The Elements of a Communicable Disease Policy
Paradoxically, the more the law stresses individual evaluation, the more the employer must rely on carefully drafted written policies. Individualized evaluation makes it easier for the employee to contest the employer’s standards. Although the employer may ultimately prevail in court, careful adherence to written guidelines can discourage attorneys from difficult-to-win lawsuits. If this policy is to be credible, it must be developed before the business is embroiled in controversy over potentially discriminatory actions against disease carriers.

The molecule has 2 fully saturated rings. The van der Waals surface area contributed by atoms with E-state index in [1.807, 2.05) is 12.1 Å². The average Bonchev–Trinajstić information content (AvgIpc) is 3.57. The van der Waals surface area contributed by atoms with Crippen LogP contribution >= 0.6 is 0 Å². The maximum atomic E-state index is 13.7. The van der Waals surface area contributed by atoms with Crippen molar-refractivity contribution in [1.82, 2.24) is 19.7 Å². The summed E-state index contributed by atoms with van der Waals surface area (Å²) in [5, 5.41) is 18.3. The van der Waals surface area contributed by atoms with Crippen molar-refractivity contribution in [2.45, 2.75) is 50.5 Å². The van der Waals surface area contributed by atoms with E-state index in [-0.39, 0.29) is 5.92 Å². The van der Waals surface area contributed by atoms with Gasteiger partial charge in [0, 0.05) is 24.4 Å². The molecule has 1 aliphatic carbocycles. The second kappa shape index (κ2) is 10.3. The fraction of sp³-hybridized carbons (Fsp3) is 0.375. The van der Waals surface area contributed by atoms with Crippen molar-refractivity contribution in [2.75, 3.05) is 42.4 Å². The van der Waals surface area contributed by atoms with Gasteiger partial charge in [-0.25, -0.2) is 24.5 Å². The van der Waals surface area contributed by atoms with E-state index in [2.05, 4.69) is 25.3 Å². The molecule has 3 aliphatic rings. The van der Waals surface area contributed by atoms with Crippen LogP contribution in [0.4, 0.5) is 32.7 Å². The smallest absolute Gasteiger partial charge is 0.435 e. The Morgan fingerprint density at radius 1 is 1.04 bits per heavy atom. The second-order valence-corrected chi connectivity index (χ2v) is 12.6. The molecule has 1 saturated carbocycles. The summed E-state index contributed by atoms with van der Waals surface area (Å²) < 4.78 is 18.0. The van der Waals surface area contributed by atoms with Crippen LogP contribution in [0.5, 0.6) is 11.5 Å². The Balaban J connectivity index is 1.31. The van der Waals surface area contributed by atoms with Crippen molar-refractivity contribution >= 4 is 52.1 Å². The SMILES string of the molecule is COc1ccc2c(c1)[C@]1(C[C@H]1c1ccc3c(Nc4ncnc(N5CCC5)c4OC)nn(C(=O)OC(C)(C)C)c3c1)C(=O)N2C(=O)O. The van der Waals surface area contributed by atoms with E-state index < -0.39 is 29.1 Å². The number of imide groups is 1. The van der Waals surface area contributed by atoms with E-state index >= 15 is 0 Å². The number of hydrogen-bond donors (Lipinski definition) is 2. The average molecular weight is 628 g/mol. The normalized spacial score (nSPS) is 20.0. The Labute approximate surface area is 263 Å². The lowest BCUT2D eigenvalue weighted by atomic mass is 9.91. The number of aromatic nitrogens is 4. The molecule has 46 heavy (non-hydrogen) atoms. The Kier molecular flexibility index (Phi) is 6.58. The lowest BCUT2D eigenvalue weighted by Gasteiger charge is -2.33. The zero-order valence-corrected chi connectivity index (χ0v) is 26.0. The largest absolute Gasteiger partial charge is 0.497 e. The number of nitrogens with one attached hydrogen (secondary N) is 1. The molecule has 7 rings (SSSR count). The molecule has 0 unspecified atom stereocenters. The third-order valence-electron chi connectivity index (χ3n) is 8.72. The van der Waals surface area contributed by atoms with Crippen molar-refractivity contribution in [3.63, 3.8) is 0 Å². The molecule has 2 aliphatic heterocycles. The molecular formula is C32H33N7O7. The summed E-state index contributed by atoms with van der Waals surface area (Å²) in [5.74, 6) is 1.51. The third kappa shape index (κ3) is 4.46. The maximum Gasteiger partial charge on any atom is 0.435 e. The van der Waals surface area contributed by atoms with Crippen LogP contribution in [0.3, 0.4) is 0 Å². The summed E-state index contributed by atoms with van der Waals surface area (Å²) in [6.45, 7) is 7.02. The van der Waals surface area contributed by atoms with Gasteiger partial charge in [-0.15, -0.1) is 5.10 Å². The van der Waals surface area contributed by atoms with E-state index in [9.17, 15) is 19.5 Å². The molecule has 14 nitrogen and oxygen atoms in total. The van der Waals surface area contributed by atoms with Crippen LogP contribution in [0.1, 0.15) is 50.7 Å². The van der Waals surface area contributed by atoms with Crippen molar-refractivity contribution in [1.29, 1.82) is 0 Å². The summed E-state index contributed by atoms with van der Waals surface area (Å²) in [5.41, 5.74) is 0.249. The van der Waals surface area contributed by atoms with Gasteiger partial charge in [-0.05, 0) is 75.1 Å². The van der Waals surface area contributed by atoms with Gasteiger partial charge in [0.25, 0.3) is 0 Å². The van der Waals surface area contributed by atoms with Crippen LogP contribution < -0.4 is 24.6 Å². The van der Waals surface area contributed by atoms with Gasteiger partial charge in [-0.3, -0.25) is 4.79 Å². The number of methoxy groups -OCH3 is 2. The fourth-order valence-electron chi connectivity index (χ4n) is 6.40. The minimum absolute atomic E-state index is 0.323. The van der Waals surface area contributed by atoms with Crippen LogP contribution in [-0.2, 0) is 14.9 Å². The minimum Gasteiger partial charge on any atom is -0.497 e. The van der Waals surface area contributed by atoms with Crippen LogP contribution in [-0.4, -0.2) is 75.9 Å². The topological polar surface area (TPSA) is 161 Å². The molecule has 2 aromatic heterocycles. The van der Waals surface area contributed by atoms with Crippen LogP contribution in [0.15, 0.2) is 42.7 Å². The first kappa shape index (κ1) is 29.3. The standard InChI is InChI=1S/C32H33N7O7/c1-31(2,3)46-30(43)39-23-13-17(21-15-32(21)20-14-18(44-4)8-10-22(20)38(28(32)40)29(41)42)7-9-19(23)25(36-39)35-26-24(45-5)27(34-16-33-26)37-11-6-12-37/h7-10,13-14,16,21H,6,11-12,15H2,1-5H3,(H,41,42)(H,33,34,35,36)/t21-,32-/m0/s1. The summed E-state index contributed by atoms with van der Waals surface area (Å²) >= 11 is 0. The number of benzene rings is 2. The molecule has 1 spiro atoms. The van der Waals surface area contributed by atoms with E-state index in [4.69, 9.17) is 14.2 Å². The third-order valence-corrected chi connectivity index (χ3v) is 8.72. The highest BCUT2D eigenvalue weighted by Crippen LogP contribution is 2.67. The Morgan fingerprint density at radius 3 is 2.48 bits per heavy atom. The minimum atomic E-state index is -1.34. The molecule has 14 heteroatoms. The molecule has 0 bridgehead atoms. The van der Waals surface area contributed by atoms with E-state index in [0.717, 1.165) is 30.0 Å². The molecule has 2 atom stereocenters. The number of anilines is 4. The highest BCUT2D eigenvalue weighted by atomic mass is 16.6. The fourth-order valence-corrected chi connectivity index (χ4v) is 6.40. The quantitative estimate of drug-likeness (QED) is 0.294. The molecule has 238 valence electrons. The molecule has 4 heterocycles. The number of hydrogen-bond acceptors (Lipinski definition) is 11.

Following is a framework for a disease control plan based on the analysis suggested in the Supreme Court decision in Arline. A completed disease control plan must detail the actual circumstances of the company and diseases that pose a risk in that environment. There are guidelines for control of tuberculosis (TB) and of bloodborne pathogens, but other communicable diseases should be considered as well. The medical information should be based on CDC (Centers for Disease Control and Prevention) recommendations and the American Public Health Association publication, Communicable Diseases in Man. The workplace- specific parts of the plan are more difficult. Although many large companies have a corporate policy on AIDS, these plans are usually equal employment guidelines with no reference to other diseases.